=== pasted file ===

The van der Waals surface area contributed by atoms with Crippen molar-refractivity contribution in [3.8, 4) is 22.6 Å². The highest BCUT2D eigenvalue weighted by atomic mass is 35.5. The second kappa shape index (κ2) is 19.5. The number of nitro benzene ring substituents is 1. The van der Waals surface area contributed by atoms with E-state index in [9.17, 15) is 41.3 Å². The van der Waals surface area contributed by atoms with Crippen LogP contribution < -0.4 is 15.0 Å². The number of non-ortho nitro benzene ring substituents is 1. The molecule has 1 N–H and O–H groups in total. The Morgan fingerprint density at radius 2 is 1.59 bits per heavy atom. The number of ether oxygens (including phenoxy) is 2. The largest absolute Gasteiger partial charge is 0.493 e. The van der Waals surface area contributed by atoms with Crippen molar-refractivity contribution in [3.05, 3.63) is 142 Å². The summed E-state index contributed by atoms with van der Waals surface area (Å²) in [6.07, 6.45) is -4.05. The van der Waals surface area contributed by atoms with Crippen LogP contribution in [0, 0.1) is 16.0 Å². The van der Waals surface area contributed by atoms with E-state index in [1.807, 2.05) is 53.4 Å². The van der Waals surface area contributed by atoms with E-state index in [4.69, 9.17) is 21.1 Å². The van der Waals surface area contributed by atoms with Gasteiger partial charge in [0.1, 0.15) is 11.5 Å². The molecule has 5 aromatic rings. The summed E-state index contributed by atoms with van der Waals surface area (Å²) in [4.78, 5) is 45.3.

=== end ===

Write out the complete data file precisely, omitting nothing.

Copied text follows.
The van der Waals surface area contributed by atoms with Crippen molar-refractivity contribution in [3.8, 4) is 22.6 Å². The highest BCUT2D eigenvalue weighted by atomic mass is 35.5. The second kappa shape index (κ2) is 19.5. The number of nitro benzene ring substituents is 1. The van der Waals surface area contributed by atoms with E-state index in [9.17, 15) is 41.3 Å². The van der Waals surface area contributed by atoms with Crippen LogP contribution < -0.4 is 15.0 Å². The number of non-ortho nitro benzene ring substituents is 1. The molecule has 1 N–H and O–H groups in total. The Morgan fingerprint density at radius 2 is 1.59 bits per heavy atom. The number of ether oxygens (including phenoxy) is 2. The largest absolute Gasteiger partial charge is 0.493 e. The van der Waals surface area contributed by atoms with Crippen molar-refractivity contribution in [3.05, 3.63) is 142 Å². The summed E-state index contributed by atoms with van der Waals surface area (Å²) in [6.07, 6.45) is -4.05. The van der Waals surface area contributed by atoms with Crippen LogP contribution in [0, 0.1) is 16.0 Å². The van der Waals surface area contributed by atoms with E-state index in [1.807, 2.05) is 53.4 Å². The van der Waals surface area contributed by atoms with E-state index in [4.69, 9.17) is 21.1 Å². The van der Waals surface area contributed by atoms with Gasteiger partial charge in [0.1, 0.15) is 11.5 Å². The molecule has 5 aromatic rings. The summed E-state index contributed by atoms with van der Waals surface area (Å²) in [4.78, 5) is 45.3.